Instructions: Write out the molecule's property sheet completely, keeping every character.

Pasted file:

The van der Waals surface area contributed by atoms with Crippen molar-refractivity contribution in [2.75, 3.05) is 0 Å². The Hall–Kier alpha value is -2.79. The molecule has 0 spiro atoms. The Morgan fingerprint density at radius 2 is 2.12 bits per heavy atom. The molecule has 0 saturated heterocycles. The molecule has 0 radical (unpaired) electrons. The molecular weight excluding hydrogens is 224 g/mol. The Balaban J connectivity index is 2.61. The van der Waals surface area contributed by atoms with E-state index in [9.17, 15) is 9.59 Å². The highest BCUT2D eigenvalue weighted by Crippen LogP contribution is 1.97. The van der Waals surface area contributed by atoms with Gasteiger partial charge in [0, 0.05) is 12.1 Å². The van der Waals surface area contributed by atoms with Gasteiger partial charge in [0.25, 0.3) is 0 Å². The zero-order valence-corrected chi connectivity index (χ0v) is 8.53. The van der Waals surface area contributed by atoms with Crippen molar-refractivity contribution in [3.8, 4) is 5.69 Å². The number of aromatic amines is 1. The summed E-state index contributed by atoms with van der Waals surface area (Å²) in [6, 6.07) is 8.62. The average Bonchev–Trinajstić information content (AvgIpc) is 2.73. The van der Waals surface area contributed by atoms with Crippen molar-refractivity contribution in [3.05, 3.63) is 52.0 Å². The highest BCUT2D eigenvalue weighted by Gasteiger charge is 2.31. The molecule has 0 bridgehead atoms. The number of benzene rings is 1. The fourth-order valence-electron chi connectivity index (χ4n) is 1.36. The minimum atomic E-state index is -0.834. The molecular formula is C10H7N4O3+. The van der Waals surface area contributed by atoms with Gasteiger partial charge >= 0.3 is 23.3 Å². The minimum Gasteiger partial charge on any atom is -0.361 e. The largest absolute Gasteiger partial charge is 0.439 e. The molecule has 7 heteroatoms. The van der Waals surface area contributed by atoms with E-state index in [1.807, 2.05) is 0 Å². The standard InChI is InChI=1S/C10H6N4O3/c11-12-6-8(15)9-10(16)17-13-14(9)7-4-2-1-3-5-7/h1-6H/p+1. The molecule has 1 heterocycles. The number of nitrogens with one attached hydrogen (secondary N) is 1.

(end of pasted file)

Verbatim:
The van der Waals surface area contributed by atoms with Crippen molar-refractivity contribution in [2.75, 3.05) is 0 Å². The Hall–Kier alpha value is -2.79. The molecule has 0 spiro atoms. The Morgan fingerprint density at radius 2 is 2.12 bits per heavy atom. The molecule has 0 saturated heterocycles. The molecule has 0 radical (unpaired) electrons. The molecular weight excluding hydrogens is 224 g/mol. The Balaban J connectivity index is 2.61. The van der Waals surface area contributed by atoms with E-state index in [9.17, 15) is 9.59 Å². The highest BCUT2D eigenvalue weighted by Crippen LogP contribution is 1.97. The van der Waals surface area contributed by atoms with Gasteiger partial charge in [0, 0.05) is 12.1 Å². The van der Waals surface area contributed by atoms with Gasteiger partial charge in [0.25, 0.3) is 0 Å². The zero-order valence-corrected chi connectivity index (χ0v) is 8.53. The van der Waals surface area contributed by atoms with Crippen molar-refractivity contribution in [3.8, 4) is 5.69 Å². The number of aromatic amines is 1. The summed E-state index contributed by atoms with van der Waals surface area (Å²) in [6, 6.07) is 8.62. The average Bonchev–Trinajstić information content (AvgIpc) is 2.73. The van der Waals surface area contributed by atoms with Crippen molar-refractivity contribution in [3.05, 3.63) is 52.0 Å². The highest BCUT2D eigenvalue weighted by Gasteiger charge is 2.31. The molecule has 0 bridgehead atoms. The number of benzene rings is 1. The fourth-order valence-electron chi connectivity index (χ4n) is 1.36. The minimum atomic E-state index is -0.834. The molecular formula is C10H7N4O3+. The van der Waals surface area contributed by atoms with Gasteiger partial charge >= 0.3 is 23.3 Å². The minimum Gasteiger partial charge on any atom is -0.361 e. The largest absolute Gasteiger partial charge is 0.439 e. The molecule has 7 heteroatoms. The van der Waals surface area contributed by atoms with E-state index in [1.807, 2.05) is 0 Å². The standard InChI is InChI=1S/C10H6N4O3/c11-12-6-8(15)9-10(16)17-13-14(9)7-4-2-1-3-5-7/h1-6H/p+1. The molecule has 1 heterocycles. The number of nitrogens with one attached hydrogen (secondary N) is 1.